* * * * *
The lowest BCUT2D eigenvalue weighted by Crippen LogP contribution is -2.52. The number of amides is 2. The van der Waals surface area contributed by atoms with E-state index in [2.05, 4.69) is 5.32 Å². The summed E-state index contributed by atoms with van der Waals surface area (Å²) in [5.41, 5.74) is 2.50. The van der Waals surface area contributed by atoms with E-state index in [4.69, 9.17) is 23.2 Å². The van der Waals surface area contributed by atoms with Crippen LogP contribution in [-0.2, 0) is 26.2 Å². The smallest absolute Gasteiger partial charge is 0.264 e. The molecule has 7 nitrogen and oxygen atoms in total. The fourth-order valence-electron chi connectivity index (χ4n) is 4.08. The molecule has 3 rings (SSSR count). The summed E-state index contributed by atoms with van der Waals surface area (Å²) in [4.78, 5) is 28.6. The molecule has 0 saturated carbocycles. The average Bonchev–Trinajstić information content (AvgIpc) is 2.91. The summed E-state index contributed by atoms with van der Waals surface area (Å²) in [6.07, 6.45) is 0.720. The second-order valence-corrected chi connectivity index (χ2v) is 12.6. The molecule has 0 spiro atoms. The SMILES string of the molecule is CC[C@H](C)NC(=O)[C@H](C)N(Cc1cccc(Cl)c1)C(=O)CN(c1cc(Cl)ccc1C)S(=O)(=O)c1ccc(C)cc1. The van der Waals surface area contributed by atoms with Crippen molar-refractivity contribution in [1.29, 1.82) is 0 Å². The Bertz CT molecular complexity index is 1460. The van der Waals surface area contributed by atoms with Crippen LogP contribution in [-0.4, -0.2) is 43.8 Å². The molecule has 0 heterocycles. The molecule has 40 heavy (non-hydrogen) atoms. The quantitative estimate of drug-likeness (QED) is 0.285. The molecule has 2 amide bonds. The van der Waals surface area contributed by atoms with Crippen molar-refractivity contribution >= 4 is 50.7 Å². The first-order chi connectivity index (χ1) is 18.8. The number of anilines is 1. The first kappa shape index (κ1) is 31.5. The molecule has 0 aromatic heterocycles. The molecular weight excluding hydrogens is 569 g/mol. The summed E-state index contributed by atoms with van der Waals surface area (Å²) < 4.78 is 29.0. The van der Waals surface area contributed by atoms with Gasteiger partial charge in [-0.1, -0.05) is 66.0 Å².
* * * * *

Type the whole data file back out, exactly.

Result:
The lowest BCUT2D eigenvalue weighted by Crippen LogP contribution is -2.52. The number of amides is 2. The van der Waals surface area contributed by atoms with E-state index in [2.05, 4.69) is 5.32 Å². The summed E-state index contributed by atoms with van der Waals surface area (Å²) in [5.41, 5.74) is 2.50. The van der Waals surface area contributed by atoms with E-state index in [4.69, 9.17) is 23.2 Å². The van der Waals surface area contributed by atoms with Crippen LogP contribution in [-0.2, 0) is 26.2 Å². The smallest absolute Gasteiger partial charge is 0.264 e. The molecule has 7 nitrogen and oxygen atoms in total. The fourth-order valence-electron chi connectivity index (χ4n) is 4.08. The molecule has 3 rings (SSSR count). The summed E-state index contributed by atoms with van der Waals surface area (Å²) in [4.78, 5) is 28.6. The molecule has 0 saturated carbocycles. The average Bonchev–Trinajstić information content (AvgIpc) is 2.91. The summed E-state index contributed by atoms with van der Waals surface area (Å²) in [6.07, 6.45) is 0.720. The second-order valence-corrected chi connectivity index (χ2v) is 12.6. The molecule has 0 spiro atoms. The SMILES string of the molecule is CC[C@H](C)NC(=O)[C@H](C)N(Cc1cccc(Cl)c1)C(=O)CN(c1cc(Cl)ccc1C)S(=O)(=O)c1ccc(C)cc1. The van der Waals surface area contributed by atoms with Crippen molar-refractivity contribution in [1.29, 1.82) is 0 Å². The Bertz CT molecular complexity index is 1460. The van der Waals surface area contributed by atoms with Crippen LogP contribution in [-0.4, -0.2) is 43.8 Å². The molecule has 0 heterocycles. The molecule has 40 heavy (non-hydrogen) atoms. The quantitative estimate of drug-likeness (QED) is 0.285. The molecule has 2 amide bonds. The van der Waals surface area contributed by atoms with Crippen molar-refractivity contribution >= 4 is 50.7 Å². The first-order chi connectivity index (χ1) is 18.8. The number of anilines is 1. The first kappa shape index (κ1) is 31.5. The molecule has 0 aromatic heterocycles. The molecular weight excluding hydrogens is 569 g/mol. The summed E-state index contributed by atoms with van der Waals surface area (Å²) < 4.78 is 29.0. The van der Waals surface area contributed by atoms with Gasteiger partial charge in [-0.1, -0.05) is 66.0 Å².